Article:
Special issue blog series on Transformational Change through Public Policy.
Disasters – such as major floods, storms, and wildfires – are often seen as windows of opportunity that enable major policy changes to reduce risks and enhance preparedness. Understanding whether and how disasters fulfill this role is important given the need for transformative action to increase community resilience to climate-related extremes. Against this background, my recent article in the new special issue on Transformational Change in Public Policy explores how public policy and administration scholarship view the relationship between disasters and major policy change.
The article outlines four scenarios of policy activity after disaster. First, disasters can result in a society ‘bouncing forward’, which includes initiating immediate policy change. A disaster can also result in ‘interest decline’ where a period of intense policy activity is followed by declining attention and weakened reform support. Under the ‘tyranny of the urgent’ societies face repeated disasters, which necessitate disaster response at the expense of long-term policy change. Finally, ‘lagged effects’ refer to a gradual build-up of disaster experiences, which eventually result in increased policy activity toward transformative change.
Several factors explain why societies end up in these different scenarios. Some disasters trigger blame and accountability, which may provoke defensive approaches among actors in charge of crafting reforms. The behaviour of other stakeholders matters as well, especially when it comes to framing public ‘stories’ (what happened, who is to blame, and what should be done) and ensuring that problems and solutions are elevated on to the political agenda. Such framing-contests may both enable and constrain policy change, depending on what images gain attention. Policy change may also be enabled as new actors become involved in policy-making, which can build pressure for reform, or as decision-makers are trusted with temporary mandates for policy formulation or implementation.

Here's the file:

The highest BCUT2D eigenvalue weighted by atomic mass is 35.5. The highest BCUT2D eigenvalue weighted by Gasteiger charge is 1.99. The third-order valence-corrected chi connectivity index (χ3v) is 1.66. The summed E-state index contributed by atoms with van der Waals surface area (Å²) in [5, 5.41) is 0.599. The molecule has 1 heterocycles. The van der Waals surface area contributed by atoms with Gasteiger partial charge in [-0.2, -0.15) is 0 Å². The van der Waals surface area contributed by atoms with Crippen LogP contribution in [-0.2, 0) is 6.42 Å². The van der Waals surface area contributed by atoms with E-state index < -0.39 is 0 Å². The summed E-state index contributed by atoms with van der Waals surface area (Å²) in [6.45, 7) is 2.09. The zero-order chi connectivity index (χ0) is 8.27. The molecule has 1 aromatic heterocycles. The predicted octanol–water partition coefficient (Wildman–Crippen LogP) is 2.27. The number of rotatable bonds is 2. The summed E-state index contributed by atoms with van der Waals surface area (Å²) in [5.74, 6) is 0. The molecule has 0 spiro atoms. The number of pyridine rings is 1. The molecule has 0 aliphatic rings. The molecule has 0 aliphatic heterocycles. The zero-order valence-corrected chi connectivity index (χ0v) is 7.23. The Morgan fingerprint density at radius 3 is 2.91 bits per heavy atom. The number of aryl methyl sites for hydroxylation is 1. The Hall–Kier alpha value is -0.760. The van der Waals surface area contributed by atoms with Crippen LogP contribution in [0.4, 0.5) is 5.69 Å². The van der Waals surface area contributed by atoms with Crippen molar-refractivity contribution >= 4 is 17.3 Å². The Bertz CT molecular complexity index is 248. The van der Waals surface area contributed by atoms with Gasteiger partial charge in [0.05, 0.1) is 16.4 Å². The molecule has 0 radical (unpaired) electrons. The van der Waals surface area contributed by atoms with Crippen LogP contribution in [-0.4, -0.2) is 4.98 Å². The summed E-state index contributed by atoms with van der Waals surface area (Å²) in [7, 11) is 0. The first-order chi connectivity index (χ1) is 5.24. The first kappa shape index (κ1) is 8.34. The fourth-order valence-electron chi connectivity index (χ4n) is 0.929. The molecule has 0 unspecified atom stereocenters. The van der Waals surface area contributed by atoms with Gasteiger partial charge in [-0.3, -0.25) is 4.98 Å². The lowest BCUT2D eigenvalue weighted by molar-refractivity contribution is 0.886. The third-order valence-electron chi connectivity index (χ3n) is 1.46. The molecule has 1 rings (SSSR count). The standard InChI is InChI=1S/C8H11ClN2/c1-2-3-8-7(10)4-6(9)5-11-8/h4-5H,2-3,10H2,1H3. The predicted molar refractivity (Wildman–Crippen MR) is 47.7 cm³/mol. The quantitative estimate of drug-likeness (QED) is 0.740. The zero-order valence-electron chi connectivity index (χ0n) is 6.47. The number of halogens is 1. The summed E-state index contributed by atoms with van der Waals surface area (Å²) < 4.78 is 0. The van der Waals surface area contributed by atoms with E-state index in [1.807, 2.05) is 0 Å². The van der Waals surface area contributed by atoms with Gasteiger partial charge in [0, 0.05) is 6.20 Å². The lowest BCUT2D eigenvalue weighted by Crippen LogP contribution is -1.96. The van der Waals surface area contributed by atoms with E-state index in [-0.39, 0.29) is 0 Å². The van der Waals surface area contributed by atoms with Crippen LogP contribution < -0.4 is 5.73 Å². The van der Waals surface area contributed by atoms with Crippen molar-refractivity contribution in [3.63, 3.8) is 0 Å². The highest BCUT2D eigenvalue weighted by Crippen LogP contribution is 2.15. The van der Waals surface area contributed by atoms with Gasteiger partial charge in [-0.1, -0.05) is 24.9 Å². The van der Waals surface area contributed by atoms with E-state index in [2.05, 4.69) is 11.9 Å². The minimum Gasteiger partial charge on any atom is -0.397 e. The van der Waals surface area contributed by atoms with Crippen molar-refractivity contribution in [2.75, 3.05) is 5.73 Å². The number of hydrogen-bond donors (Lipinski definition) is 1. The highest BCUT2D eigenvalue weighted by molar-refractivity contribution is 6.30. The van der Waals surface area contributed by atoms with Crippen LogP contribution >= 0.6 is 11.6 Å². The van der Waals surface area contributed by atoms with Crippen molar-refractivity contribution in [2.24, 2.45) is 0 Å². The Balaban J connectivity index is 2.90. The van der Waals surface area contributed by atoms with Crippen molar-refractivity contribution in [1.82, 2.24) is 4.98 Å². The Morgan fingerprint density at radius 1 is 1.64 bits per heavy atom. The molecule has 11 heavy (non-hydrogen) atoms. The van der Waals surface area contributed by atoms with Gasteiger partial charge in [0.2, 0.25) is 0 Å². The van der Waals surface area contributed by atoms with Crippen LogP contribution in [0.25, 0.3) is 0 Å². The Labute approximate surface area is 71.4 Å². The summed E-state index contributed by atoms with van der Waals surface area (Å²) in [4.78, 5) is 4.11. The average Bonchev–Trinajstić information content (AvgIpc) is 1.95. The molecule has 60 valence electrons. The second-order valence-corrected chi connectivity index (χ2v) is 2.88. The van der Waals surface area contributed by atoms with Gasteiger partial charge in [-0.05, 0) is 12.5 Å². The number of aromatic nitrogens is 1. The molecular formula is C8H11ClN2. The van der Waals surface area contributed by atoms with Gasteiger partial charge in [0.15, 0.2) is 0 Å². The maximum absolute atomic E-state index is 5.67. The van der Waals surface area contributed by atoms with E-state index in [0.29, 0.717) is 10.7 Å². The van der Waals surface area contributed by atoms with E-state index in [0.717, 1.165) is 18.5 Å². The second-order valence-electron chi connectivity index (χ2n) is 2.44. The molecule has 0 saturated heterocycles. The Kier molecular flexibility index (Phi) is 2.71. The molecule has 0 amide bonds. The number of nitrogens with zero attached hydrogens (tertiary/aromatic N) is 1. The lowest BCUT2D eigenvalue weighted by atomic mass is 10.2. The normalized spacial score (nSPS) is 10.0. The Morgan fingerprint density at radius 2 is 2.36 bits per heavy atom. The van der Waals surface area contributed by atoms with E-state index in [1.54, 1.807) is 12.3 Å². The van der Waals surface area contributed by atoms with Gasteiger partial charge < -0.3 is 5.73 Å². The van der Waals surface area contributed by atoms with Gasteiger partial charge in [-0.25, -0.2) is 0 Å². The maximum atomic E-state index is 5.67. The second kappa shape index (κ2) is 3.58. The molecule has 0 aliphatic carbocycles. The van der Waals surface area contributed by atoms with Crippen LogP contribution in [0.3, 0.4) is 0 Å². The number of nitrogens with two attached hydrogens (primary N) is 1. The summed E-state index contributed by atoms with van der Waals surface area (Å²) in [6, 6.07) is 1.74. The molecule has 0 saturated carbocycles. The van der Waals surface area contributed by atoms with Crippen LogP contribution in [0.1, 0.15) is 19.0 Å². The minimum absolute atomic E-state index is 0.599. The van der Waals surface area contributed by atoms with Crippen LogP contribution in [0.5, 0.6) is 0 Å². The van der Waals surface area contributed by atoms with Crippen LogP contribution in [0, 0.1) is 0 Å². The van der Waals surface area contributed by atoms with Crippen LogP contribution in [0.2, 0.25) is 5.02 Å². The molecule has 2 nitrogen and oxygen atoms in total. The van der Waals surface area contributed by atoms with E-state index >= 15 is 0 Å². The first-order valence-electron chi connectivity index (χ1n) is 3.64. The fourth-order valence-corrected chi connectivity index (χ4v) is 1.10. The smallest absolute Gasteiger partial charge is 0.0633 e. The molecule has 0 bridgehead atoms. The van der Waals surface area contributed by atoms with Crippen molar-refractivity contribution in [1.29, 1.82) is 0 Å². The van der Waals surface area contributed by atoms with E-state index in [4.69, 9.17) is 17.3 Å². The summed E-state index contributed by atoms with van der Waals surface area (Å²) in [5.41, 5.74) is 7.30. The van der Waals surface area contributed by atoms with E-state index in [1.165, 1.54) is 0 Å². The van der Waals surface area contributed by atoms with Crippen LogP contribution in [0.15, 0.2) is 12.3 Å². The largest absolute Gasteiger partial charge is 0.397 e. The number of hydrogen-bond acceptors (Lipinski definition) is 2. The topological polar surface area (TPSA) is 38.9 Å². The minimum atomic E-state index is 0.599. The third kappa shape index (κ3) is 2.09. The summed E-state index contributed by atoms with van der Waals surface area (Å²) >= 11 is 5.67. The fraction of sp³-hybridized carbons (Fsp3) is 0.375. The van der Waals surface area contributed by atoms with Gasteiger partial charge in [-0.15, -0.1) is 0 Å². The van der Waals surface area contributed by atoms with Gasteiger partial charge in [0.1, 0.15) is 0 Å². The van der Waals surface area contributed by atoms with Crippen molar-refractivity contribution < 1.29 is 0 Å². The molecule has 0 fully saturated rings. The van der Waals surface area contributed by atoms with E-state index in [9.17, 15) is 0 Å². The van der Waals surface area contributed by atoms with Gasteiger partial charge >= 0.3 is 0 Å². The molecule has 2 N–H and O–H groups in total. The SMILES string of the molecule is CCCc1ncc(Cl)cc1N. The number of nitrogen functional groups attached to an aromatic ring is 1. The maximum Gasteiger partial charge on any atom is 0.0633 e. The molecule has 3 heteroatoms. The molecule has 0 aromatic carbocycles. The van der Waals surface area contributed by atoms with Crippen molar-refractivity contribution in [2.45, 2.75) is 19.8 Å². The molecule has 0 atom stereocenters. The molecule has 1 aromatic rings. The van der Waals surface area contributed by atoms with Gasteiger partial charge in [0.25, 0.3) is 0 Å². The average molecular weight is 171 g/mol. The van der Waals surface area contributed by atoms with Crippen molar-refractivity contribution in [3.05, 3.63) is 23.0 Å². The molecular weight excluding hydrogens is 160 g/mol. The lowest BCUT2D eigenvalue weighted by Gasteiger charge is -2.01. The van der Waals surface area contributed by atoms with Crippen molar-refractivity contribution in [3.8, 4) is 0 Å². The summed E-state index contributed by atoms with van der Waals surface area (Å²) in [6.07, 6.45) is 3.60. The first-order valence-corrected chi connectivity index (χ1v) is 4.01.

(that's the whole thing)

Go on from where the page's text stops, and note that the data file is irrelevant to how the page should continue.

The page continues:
These perspectives provide direction for future research into how disasters may trigger policy renewal. Meanwhile, public policy – including, for instance, laws, regulations, decisions, and programmes – is merely one way to fundamentally change the goals and values of society. Thus, although disasters can enable policy change, there is a bigger question about the role of public policies in supporting more fundamental societal changes toward more resilient and sustainable communities.
Daniel Nohrstedt is Professor of political science in the Department of Government and affiliated with the Centre of Natural Hazards and Disaster Science (CNDS) at Uppsala University, Sweden where he currently leads a project on the transformative potential of extreme weather events (TRAMPOLINE).
Personal webpage: https://katalog.uu.se/profile/?id=N0-587
Personal Twitter: @danielnohrstedt
Project webpage: https://www.statsvet.uu.se/research/trampoline/
Project Twitter: @Trampoline_UU
You can read the original research in Policy & Politics:
Daniel Nohrstedt, et al. (2022) When do disasters spark transformative policy change and why? Policy & Politics DOI: https://doi.org/10.1332/030557321X16508834302815
Table of contents for special issue on Transformational Change through Public Policy
Introduction to Transformational Change through Public Policy (Oscar Berglund, Claire Dunlop, Elizabeth Koebele and Chris Weible)
The impact of direct democracy on policy change: insights from European citizens’ initiatives (Jale Tosun, Daniel Béland & Yannis Papadopoulos)
The democratic transformation of Public Policy through community activism in Brazil (Rosana de Freitas Boullosa & Janaína Lopes Pereira Peres)
Lessons from policy theories for the pursuit of equity in health, education, and gender policy (Paul Cairney, Emily St Denny, Sean Kippin, Heather Mitchell)
A Future Research Agenda for Transformational Urban Policy Studies (Meghan Joy & Ronald K. Vogel)
Transforming Public Policy with Engaged Scholarship: Better Together (Leah Levac, Alana Cattapan, Tobin LeBlanc Haley, Laura Pin, Ethel Tungohan, & Sarah Marie Wiebe)
When do disasters spark transformative policy change and why? (Daniel Nohrstedt)
New pathways to paradigm change in Public Policy: Combining insights from policy design, mix and feedback (Sebastian Sewerin, Michael Howlett & Benjamin Cashore)
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